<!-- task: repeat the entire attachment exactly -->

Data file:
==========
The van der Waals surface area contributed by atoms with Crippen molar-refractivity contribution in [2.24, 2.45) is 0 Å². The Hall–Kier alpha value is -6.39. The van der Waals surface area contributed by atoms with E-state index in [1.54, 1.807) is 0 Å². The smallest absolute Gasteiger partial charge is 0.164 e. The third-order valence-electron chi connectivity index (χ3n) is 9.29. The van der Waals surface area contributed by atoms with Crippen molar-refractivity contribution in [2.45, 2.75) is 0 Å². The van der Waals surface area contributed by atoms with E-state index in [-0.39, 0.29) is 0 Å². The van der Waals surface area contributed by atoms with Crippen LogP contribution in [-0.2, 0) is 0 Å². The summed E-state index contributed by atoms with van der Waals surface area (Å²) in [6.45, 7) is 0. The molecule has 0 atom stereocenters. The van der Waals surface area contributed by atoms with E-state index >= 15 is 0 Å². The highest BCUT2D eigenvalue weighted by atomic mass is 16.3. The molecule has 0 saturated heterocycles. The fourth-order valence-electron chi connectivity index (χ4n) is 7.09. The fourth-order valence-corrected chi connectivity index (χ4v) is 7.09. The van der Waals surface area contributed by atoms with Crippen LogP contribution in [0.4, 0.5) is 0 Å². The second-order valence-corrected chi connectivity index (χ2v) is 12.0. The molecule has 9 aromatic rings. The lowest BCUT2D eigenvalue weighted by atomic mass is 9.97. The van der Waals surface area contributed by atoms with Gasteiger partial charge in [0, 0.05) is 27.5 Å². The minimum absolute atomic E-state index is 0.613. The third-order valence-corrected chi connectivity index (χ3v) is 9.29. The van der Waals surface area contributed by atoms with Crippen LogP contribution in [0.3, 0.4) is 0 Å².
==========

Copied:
The van der Waals surface area contributed by atoms with Crippen molar-refractivity contribution in [2.24, 2.45) is 0 Å². The Hall–Kier alpha value is -6.39. The van der Waals surface area contributed by atoms with E-state index in [1.54, 1.807) is 0 Å². The smallest absolute Gasteiger partial charge is 0.164 e. The third-order valence-electron chi connectivity index (χ3n) is 9.29. The van der Waals surface area contributed by atoms with Crippen molar-refractivity contribution in [2.45, 2.75) is 0 Å². The van der Waals surface area contributed by atoms with E-state index in [-0.39, 0.29) is 0 Å². The van der Waals surface area contributed by atoms with Crippen LogP contribution in [-0.2, 0) is 0 Å². The summed E-state index contributed by atoms with van der Waals surface area (Å²) in [6.45, 7) is 0. The molecule has 0 atom stereocenters. The van der Waals surface area contributed by atoms with E-state index >= 15 is 0 Å². The highest BCUT2D eigenvalue weighted by atomic mass is 16.3. The molecule has 0 saturated heterocycles. The fourth-order valence-electron chi connectivity index (χ4n) is 7.09. The fourth-order valence-corrected chi connectivity index (χ4v) is 7.09. The van der Waals surface area contributed by atoms with Crippen LogP contribution in [0.4, 0.5) is 0 Å². The second-order valence-corrected chi connectivity index (χ2v) is 12.0. The molecule has 9 aromatic rings. The lowest BCUT2D eigenvalue weighted by atomic mass is 9.97. The van der Waals surface area contributed by atoms with Gasteiger partial charge in [0, 0.05) is 27.5 Å². The minimum absolute atomic E-state index is 0.613. The third-order valence-corrected chi connectivity index (χ3v) is 9.29. The van der Waals surface area contributed by atoms with Crippen LogP contribution in [0.3, 0.4) is 0 Å².